Will taking an elective that’s totally unrelated to your major make your study experience better? Or is it just a waste of time? You’d be surprised — doing something totally different to your main area of study can offer some great benefits. Here are just some of the reasons why adding an unrelated elective can be an awesome idea.
You’ll learn completely new perspectives
By taking electives outside your core coursework, you train your brain to think differently. If you’re used to coding and graphs, for example, taking on an elective in philosophy will challenge a new part of your brain.
You’ll explore thoughts, theories and ideas you might never be exposed to in your core studies. You’ll learn about completely different disciplines and perspectives, all of which will enrich the way you approach learning in general.
Doing an unrelated elective will take you outside a familiar environment, and will give you a broader sense of what else is happening in the world. It can also give you valuable insight into how your degree and future career path fit into the greater scheme of things.
You’ll develop new or specialised skills
Unrelated electives can help hone specialised skills that you might not learn outside the classroom. You’ll probably take on completely new ways of working or approaching a topic, which can be applied to both your major and future career.
You’ll look more attractive to employers
Taking an unrelated elective not only expands your skills, but it also demonstrates to potential employers that you’re versatile, flexible and can think outside the box. It shows that you’re educationally well-rounded and enjoy tackling new challenges.
Adding unrelated electives to your CV will prove to employers that you’ve cultivated a richer educational background. It may also suggest to employers that you have a real point of difference, which will help you stand out from other prospective employees.
You’ll expand your networks
When you study an unrelated elective course, you mix and collaborate with people outside your core course who you may never have met otherwise. These new connections will teach you valuable teamwork skills. You’ll learn how to:
- Work with others from diverse backgrounds
- Draw connections between your major and seemingly ‘unrelated’ areas of study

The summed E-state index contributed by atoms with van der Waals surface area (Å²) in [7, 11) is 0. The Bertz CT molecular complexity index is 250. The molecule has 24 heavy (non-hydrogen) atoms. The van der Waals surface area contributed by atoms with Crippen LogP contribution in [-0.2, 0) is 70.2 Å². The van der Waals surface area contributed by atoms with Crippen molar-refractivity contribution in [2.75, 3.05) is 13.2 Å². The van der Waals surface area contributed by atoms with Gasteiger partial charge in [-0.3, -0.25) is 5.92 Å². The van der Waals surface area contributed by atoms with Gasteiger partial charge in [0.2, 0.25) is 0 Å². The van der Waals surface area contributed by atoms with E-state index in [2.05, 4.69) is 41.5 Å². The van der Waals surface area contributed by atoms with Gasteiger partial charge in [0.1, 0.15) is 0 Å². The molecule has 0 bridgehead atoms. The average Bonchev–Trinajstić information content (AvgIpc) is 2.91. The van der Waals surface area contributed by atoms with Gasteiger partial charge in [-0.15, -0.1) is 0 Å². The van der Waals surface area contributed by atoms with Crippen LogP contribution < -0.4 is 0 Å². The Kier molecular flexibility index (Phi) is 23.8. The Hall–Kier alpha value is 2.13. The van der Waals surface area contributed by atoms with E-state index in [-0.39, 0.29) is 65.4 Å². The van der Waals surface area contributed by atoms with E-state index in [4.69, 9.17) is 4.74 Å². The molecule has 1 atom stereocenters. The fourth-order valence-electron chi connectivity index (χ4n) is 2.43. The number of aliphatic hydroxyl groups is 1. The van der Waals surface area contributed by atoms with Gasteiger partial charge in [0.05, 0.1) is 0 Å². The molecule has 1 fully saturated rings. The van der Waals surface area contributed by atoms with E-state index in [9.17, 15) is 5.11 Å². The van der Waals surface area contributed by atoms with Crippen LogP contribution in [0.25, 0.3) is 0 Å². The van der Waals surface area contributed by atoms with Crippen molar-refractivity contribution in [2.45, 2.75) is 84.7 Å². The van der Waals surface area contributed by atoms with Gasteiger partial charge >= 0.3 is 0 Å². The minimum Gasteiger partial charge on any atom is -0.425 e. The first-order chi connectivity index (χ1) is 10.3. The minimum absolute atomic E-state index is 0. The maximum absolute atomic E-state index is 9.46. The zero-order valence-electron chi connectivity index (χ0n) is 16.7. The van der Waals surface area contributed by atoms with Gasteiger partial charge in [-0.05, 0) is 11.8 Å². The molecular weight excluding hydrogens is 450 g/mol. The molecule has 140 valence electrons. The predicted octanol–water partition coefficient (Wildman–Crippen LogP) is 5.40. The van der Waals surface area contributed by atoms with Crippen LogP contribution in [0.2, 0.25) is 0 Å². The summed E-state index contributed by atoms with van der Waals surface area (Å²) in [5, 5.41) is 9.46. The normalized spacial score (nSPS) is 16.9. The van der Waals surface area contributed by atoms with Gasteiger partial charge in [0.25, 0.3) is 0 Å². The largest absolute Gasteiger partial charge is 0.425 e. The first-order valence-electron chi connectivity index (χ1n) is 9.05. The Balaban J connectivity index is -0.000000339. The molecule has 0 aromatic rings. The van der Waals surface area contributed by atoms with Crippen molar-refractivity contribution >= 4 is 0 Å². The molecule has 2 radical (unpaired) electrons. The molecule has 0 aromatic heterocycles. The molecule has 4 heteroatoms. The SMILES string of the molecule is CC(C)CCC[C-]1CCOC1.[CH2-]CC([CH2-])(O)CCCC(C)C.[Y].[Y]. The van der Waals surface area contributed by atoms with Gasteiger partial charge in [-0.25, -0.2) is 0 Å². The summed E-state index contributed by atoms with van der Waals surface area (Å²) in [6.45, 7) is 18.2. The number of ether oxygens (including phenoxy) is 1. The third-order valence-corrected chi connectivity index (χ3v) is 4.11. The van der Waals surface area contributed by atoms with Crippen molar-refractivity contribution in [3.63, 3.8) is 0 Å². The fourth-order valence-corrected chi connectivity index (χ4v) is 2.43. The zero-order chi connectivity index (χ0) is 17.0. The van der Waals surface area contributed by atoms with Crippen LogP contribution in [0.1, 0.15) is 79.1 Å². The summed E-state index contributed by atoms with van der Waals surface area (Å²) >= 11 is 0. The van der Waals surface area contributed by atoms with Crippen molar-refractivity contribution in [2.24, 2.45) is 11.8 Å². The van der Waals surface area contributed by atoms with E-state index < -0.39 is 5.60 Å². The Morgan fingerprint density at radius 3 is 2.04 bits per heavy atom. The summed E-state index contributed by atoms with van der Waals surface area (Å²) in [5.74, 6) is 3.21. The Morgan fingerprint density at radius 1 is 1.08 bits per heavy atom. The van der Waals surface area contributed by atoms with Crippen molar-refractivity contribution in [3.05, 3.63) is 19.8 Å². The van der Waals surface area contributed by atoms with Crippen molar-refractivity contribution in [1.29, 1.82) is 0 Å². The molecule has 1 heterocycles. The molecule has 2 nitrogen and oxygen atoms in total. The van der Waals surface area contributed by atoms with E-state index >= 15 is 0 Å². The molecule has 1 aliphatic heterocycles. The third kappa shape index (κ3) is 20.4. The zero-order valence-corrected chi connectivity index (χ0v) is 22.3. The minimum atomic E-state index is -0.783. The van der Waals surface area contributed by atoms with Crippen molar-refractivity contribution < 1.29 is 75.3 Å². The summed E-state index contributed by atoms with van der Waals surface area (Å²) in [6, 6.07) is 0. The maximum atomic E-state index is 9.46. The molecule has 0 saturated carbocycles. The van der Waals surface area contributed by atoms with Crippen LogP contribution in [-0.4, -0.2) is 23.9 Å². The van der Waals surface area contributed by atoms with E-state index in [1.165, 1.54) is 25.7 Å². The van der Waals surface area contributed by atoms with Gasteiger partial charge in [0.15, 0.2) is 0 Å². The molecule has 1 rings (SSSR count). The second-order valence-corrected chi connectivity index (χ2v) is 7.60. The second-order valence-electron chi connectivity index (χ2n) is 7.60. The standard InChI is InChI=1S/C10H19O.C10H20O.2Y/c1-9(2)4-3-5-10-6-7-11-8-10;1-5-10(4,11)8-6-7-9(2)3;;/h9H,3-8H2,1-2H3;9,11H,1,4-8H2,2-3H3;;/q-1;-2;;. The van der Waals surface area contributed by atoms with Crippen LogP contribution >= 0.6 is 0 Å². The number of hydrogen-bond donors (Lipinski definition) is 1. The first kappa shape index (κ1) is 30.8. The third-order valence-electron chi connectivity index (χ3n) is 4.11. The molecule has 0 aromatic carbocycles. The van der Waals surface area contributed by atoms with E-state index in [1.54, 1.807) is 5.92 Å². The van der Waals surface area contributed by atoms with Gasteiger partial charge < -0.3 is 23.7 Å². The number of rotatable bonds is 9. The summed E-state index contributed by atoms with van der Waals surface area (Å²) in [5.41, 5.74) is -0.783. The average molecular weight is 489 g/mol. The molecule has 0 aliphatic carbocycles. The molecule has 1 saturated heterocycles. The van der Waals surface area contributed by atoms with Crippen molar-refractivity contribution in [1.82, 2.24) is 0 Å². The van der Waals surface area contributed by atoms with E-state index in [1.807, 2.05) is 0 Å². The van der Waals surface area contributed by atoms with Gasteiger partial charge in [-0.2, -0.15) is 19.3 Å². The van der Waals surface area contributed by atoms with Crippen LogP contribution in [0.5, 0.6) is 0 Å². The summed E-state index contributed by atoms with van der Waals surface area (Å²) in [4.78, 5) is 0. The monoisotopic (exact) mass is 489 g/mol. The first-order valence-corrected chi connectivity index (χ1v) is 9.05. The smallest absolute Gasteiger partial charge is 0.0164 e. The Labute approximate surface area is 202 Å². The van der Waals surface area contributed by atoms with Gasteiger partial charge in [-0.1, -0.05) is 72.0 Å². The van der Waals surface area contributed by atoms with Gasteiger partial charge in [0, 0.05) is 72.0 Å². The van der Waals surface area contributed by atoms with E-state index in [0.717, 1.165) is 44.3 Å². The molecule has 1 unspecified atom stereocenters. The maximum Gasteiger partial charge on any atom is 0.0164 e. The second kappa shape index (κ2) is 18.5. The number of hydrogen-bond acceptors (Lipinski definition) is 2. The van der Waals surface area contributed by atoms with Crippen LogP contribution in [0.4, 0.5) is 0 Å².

- Apply the expertise of your major to help solve problems in ‘unrelated’ areas of study
- Communicate details of your major to others outside your area of study
- Create useful networks that may prove useful during your later career
You’ll enrich your university experience
University is all about exploration. For international students especially, it’s a time to have some fun and really experience Australian culture as you study. Diversifying your studies will help make every day feel exciting and new.
You’ll also have the opportunity to establish long-lasting friendships, connections and relationships with both domestic and international students who have a wide range of interests, skills and backgrounds. This is all a part of the international student adventure!
You might discover something new about yourself
When you study something new, you never know how it will influence your values, ways of thinking or future career path. You might discover an entirely new interest you never knew you had, or gain different perspectives on issues you may never have been exposed to in your core program. Your values might be reinforced, or they might shift completely. You might even realise that this is the area of study you want — or don’t want — to pursue in future.
You shape your own education
Finally, choosing electives gives you independence, because you get to choose what you learn and how you spend that time. Maybe you’re studying really hard for your major and want to take a more relaxing subject on the side. Perhaps you feel too relaxed about your core studies and want an elective that will really challenge you.
You get to decide how you want to better yourself and your education. It can be a very personal and powerful decision. After all, there so many reasons for taking an unrelated elective at university. But sometimes, that reason can be as simple as, ‘why not?’